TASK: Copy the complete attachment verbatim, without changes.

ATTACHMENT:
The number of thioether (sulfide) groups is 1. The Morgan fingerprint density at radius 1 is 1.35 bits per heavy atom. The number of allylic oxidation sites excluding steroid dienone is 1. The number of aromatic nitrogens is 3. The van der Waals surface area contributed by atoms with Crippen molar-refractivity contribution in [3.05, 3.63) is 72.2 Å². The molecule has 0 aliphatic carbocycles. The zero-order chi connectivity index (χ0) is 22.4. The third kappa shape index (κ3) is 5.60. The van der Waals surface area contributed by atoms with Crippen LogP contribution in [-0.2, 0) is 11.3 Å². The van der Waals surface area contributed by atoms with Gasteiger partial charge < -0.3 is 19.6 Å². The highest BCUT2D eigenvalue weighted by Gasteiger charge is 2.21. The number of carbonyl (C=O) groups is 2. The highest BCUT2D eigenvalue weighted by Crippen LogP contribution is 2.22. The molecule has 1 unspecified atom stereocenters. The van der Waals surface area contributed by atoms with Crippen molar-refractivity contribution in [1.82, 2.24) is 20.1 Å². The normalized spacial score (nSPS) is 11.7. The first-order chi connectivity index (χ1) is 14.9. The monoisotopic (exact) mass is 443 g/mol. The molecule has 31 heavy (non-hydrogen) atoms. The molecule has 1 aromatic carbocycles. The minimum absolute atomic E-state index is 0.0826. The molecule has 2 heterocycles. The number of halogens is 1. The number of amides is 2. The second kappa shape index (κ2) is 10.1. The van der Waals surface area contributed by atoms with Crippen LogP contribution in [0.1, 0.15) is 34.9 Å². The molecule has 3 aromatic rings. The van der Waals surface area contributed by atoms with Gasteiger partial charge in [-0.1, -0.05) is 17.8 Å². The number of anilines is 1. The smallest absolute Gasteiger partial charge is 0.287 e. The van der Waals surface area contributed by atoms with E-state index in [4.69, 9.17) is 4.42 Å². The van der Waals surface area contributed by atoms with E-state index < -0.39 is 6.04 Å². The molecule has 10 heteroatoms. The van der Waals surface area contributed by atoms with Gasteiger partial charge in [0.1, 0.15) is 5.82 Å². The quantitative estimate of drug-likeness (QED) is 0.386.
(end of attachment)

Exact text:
The number of thioether (sulfide) groups is 1. The Morgan fingerprint density at radius 1 is 1.35 bits per heavy atom. The number of allylic oxidation sites excluding steroid dienone is 1. The number of aromatic nitrogens is 3. The van der Waals surface area contributed by atoms with Crippen molar-refractivity contribution in [3.05, 3.63) is 72.2 Å². The molecule has 0 aliphatic carbocycles. The zero-order chi connectivity index (χ0) is 22.4. The third kappa shape index (κ3) is 5.60. The van der Waals surface area contributed by atoms with Crippen LogP contribution in [-0.2, 0) is 11.3 Å². The van der Waals surface area contributed by atoms with Gasteiger partial charge < -0.3 is 19.6 Å². The highest BCUT2D eigenvalue weighted by Gasteiger charge is 2.21. The number of carbonyl (C=O) groups is 2. The highest BCUT2D eigenvalue weighted by Crippen LogP contribution is 2.22. The molecule has 1 unspecified atom stereocenters. The van der Waals surface area contributed by atoms with Crippen molar-refractivity contribution in [1.82, 2.24) is 20.1 Å². The normalized spacial score (nSPS) is 11.7. The first-order chi connectivity index (χ1) is 14.9. The monoisotopic (exact) mass is 443 g/mol. The molecule has 31 heavy (non-hydrogen) atoms. The molecule has 1 aromatic carbocycles. The minimum absolute atomic E-state index is 0.0826. The molecule has 2 heterocycles. The number of halogens is 1. The number of amides is 2. The second kappa shape index (κ2) is 10.1. The van der Waals surface area contributed by atoms with Crippen LogP contribution in [0.1, 0.15) is 34.9 Å². The molecule has 3 aromatic rings. The van der Waals surface area contributed by atoms with Gasteiger partial charge in [-0.1, -0.05) is 17.8 Å². The number of anilines is 1. The smallest absolute Gasteiger partial charge is 0.287 e. The van der Waals surface area contributed by atoms with E-state index in [4.69, 9.17) is 4.42 Å². The van der Waals surface area contributed by atoms with E-state index < -0.39 is 6.04 Å². The molecule has 10 heteroatoms. The van der Waals surface area contributed by atoms with Gasteiger partial charge in [0.1, 0.15) is 5.82 Å². The quantitative estimate of drug-likeness (QED) is 0.386.